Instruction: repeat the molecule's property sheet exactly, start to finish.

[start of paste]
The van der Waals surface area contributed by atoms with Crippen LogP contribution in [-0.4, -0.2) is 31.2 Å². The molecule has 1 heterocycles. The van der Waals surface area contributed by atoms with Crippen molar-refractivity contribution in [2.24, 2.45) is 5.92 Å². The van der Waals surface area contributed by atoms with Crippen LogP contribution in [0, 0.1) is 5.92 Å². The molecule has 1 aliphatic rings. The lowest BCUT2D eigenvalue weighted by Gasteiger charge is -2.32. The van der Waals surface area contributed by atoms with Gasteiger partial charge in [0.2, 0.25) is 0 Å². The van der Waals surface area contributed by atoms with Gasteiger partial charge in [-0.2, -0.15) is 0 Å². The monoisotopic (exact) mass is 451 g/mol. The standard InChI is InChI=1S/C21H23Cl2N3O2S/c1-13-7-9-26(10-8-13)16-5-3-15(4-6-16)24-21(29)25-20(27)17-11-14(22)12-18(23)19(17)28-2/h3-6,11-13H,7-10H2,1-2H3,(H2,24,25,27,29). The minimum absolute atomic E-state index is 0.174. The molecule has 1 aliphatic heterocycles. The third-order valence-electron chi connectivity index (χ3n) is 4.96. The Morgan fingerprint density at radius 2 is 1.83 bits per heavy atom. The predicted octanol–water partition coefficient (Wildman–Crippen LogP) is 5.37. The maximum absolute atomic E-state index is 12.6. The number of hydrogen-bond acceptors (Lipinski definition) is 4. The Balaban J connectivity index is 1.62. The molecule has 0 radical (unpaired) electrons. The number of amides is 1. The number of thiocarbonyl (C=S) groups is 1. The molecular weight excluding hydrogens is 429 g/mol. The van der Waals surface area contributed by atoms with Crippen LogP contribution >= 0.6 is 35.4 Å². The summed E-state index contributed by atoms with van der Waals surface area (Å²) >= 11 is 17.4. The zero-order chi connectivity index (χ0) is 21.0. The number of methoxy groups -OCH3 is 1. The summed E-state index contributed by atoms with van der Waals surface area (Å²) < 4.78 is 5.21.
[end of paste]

The van der Waals surface area contributed by atoms with Crippen LogP contribution in [-0.4, -0.2) is 31.2 Å². The molecule has 1 heterocycles. The van der Waals surface area contributed by atoms with Crippen molar-refractivity contribution in [2.24, 2.45) is 5.92 Å². The van der Waals surface area contributed by atoms with Crippen LogP contribution in [0, 0.1) is 5.92 Å². The molecule has 1 aliphatic rings. The lowest BCUT2D eigenvalue weighted by Gasteiger charge is -2.32. The van der Waals surface area contributed by atoms with Gasteiger partial charge in [0.2, 0.25) is 0 Å². The van der Waals surface area contributed by atoms with Gasteiger partial charge in [-0.2, -0.15) is 0 Å². The monoisotopic (exact) mass is 451 g/mol. The standard InChI is InChI=1S/C21H23Cl2N3O2S/c1-13-7-9-26(10-8-13)16-5-3-15(4-6-16)24-21(29)25-20(27)17-11-14(22)12-18(23)19(17)28-2/h3-6,11-13H,7-10H2,1-2H3,(H2,24,25,27,29). The minimum absolute atomic E-state index is 0.174. The molecule has 1 aliphatic heterocycles. The third-order valence-electron chi connectivity index (χ3n) is 4.96. The Morgan fingerprint density at radius 2 is 1.83 bits per heavy atom. The predicted octanol–water partition coefficient (Wildman–Crippen LogP) is 5.37. The maximum absolute atomic E-state index is 12.6. The number of hydrogen-bond acceptors (Lipinski definition) is 4. The Balaban J connectivity index is 1.62. The molecule has 0 radical (unpaired) electrons. The number of amides is 1. The number of thiocarbonyl (C=S) groups is 1. The molecular weight excluding hydrogens is 429 g/mol. The van der Waals surface area contributed by atoms with Crippen LogP contribution >= 0.6 is 35.4 Å². The summed E-state index contributed by atoms with van der Waals surface area (Å²) >= 11 is 17.4. The zero-order chi connectivity index (χ0) is 21.0. The number of methoxy groups -OCH3 is 1. The summed E-state index contributed by atoms with van der Waals surface area (Å²) < 4.78 is 5.21.